Bill Gates is building a machine to diagnose nasty diseases

“Can you create a new device that quickly diagnoses HIV, TB, malaria, and other diseases… accepts different samples, like blood, saliva, and sputum… is affordable… and reliable… and will work in a small clinic that has only a few hours of electricity a day?” Gates asks.

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This company predicts what diseases you’ll get and helps you prevent them

Genophen wants to tell you what diseases you might get before you ever get them.Today it received $2 million in its third round of funding, according to a filing with Securities and Exchange Commission.The company creates software that can look at a range of details within your lifestyle and genetics that may predispose you to certain diseases and sicknesses. These are medical, behavioral, and environmental factors that you input into Genophen’s system. It then “assesses your risk” and provides you with what is inevitably a frightening list of illnesses you might be headed toward.But it’s not just a fear mongering service. The technology focuses on preventative healthcare by suggesting a number of actions you can take to stop these issues from ever coming to a head.It isn’t fully intended for the consumer, however, but rather to be used as a “clinical support tool,” for doctors to use and help walk you through.”The platform drives better medical-decision making through physician expertise, clinical knowledge, genome interpretation, and health analytics,” the company explains on its website.If you don’t have a primary care physician, Genophen will give you access to its network of doctors to help you find one and direct you to the necessary labwork you’ll need to give to your doctor for the program.Genophen was founded in 2008 at Stanford and got its first round of funding in 2011 after relocating to Los Altos, Calif. It received its second round of funding in 2012. Investors listed on the filing include Babak Yazdani, and Farzad Naimi.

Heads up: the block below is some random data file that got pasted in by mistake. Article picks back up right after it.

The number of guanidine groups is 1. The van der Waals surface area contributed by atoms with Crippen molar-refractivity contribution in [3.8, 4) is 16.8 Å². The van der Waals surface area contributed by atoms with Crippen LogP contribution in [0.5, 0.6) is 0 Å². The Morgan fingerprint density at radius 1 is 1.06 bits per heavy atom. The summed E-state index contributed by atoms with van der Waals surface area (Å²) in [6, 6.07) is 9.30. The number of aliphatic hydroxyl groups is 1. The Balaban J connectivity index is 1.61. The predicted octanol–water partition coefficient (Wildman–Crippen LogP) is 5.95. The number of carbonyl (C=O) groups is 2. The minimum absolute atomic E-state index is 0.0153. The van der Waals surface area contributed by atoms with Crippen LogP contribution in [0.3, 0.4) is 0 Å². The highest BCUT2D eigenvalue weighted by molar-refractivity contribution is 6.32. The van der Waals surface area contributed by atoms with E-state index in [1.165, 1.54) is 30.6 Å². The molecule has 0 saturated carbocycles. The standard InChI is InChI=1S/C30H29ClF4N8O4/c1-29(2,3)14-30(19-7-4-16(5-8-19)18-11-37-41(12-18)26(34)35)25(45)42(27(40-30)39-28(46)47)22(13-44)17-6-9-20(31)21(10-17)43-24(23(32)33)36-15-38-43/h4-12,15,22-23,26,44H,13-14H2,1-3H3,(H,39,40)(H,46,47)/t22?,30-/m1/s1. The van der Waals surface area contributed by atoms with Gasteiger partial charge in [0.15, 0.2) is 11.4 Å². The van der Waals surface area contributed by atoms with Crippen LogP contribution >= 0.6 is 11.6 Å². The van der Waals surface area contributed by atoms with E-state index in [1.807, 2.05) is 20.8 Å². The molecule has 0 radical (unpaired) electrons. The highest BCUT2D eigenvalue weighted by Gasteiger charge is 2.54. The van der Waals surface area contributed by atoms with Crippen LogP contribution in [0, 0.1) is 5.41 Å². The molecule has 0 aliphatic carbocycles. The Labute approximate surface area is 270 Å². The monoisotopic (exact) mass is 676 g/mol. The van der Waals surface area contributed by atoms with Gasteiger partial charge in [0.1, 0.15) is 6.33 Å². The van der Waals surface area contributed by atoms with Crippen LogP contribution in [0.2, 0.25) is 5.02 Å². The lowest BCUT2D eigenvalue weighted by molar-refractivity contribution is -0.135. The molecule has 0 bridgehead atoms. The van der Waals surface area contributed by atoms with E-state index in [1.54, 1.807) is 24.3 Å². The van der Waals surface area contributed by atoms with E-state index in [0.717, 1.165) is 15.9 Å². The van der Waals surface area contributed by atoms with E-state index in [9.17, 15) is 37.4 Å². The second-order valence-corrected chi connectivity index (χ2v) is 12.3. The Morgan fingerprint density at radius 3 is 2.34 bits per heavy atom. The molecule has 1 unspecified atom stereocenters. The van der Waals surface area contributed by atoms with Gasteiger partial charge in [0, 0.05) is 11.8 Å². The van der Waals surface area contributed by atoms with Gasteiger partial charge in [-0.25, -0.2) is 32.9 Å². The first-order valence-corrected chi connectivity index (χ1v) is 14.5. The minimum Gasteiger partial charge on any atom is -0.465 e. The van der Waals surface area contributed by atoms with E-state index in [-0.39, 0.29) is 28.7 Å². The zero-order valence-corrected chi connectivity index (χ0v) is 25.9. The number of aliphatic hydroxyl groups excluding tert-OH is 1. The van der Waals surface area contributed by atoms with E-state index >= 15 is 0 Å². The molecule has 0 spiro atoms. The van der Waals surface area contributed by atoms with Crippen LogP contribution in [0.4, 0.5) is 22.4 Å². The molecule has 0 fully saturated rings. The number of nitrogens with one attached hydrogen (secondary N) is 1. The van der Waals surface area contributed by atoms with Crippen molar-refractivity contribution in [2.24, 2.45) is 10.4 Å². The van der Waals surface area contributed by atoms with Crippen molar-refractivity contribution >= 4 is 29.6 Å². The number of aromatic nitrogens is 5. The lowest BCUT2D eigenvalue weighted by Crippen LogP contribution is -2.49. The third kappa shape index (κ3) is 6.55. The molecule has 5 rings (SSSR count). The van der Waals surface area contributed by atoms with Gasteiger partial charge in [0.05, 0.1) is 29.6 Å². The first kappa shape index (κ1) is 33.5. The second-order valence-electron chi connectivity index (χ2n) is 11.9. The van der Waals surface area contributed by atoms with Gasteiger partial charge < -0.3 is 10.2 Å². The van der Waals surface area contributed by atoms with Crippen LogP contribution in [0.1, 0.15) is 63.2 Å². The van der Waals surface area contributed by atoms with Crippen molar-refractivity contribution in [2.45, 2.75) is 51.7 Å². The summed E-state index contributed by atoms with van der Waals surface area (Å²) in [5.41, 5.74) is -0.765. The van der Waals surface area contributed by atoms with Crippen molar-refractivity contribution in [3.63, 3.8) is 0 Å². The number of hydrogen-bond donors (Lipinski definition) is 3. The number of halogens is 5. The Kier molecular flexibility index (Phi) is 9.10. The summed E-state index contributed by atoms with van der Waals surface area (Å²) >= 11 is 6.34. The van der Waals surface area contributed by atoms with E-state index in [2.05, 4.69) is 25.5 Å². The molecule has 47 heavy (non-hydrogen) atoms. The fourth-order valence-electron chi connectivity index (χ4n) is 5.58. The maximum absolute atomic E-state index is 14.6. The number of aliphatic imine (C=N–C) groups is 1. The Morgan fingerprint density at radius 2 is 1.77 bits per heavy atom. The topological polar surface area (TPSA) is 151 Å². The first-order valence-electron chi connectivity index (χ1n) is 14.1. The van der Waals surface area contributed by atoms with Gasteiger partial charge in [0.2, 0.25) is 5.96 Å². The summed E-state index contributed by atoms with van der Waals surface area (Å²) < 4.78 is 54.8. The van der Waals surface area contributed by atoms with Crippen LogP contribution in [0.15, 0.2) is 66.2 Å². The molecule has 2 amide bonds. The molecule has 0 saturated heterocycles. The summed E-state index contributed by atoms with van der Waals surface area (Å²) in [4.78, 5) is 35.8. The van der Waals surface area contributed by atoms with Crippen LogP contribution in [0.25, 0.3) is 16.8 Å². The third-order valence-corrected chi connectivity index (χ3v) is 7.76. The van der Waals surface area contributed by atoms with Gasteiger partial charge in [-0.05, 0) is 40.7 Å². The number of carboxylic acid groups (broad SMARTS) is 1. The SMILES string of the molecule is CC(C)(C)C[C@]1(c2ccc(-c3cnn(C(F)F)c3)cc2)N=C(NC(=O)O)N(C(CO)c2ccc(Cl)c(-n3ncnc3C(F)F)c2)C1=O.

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Heathcare cloud company ClearDATA raises $7M

ClearDATA focuses on making secure, HIPPA-, HITECH Act-, and ePHI-compliant cloud software for healthcare professionals and organizations. Its platform is designed to cut costs while improving productivity and regulatory compliance.

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How fitness gadgets and the cloud can reduce health care costs

As the cost of fitness- and health-monitoring gadgets go down, and ubiquitous cloud infrastructure makes data collection easy, there’s a big opportunity to help improve the quality of health care while reducing its costs.

The question every healthcare IT startup must answer

When I started in the healthcare field more than 25 years ago, the only thing that a healthcare IT startup needed was a good idea — a new technology, maybe, or a new scientific pathway. “If you build it, [they] will come.”